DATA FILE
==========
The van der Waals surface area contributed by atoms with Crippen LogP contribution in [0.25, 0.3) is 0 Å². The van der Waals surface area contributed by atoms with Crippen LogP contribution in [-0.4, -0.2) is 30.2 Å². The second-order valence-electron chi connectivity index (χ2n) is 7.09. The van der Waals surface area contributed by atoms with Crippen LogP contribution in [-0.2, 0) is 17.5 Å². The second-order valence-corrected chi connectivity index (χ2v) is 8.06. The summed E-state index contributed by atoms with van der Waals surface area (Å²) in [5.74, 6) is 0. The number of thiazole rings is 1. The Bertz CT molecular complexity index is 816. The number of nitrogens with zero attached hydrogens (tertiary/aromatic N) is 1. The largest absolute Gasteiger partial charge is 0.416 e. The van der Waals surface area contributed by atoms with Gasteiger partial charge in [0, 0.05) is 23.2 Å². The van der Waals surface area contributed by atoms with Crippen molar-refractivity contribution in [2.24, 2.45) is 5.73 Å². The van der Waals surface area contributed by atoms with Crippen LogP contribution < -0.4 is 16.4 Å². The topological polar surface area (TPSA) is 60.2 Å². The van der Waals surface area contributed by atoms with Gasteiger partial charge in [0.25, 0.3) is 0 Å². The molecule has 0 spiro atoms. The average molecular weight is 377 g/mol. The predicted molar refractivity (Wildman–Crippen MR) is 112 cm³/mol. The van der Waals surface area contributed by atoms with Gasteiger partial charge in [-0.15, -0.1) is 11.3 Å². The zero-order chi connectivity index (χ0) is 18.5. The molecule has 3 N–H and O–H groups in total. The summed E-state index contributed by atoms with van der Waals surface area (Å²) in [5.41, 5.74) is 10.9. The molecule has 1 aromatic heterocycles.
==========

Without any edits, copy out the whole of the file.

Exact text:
The van der Waals surface area contributed by atoms with Crippen LogP contribution in [0.25, 0.3) is 0 Å². The van der Waals surface area contributed by atoms with Crippen LogP contribution in [-0.4, -0.2) is 30.2 Å². The second-order valence-electron chi connectivity index (χ2n) is 7.09. The van der Waals surface area contributed by atoms with Crippen LogP contribution in [-0.2, 0) is 17.5 Å². The second-order valence-corrected chi connectivity index (χ2v) is 8.06. The summed E-state index contributed by atoms with van der Waals surface area (Å²) in [5.74, 6) is 0. The number of thiazole rings is 1. The Bertz CT molecular complexity index is 816. The number of nitrogens with zero attached hydrogens (tertiary/aromatic N) is 1. The largest absolute Gasteiger partial charge is 0.416 e. The van der Waals surface area contributed by atoms with Gasteiger partial charge in [0, 0.05) is 23.2 Å². The van der Waals surface area contributed by atoms with Crippen molar-refractivity contribution in [2.24, 2.45) is 5.73 Å². The van der Waals surface area contributed by atoms with Crippen LogP contribution < -0.4 is 16.4 Å². The topological polar surface area (TPSA) is 60.2 Å². The van der Waals surface area contributed by atoms with Gasteiger partial charge in [0.25, 0.3) is 0 Å². The molecule has 0 spiro atoms. The average molecular weight is 377 g/mol. The predicted molar refractivity (Wildman–Crippen MR) is 112 cm³/mol. The van der Waals surface area contributed by atoms with Gasteiger partial charge in [-0.15, -0.1) is 11.3 Å². The zero-order chi connectivity index (χ0) is 18.5. The molecule has 3 N–H and O–H groups in total. The summed E-state index contributed by atoms with van der Waals surface area (Å²) in [5.41, 5.74) is 10.9. The molecule has 1 aromatic heterocycles.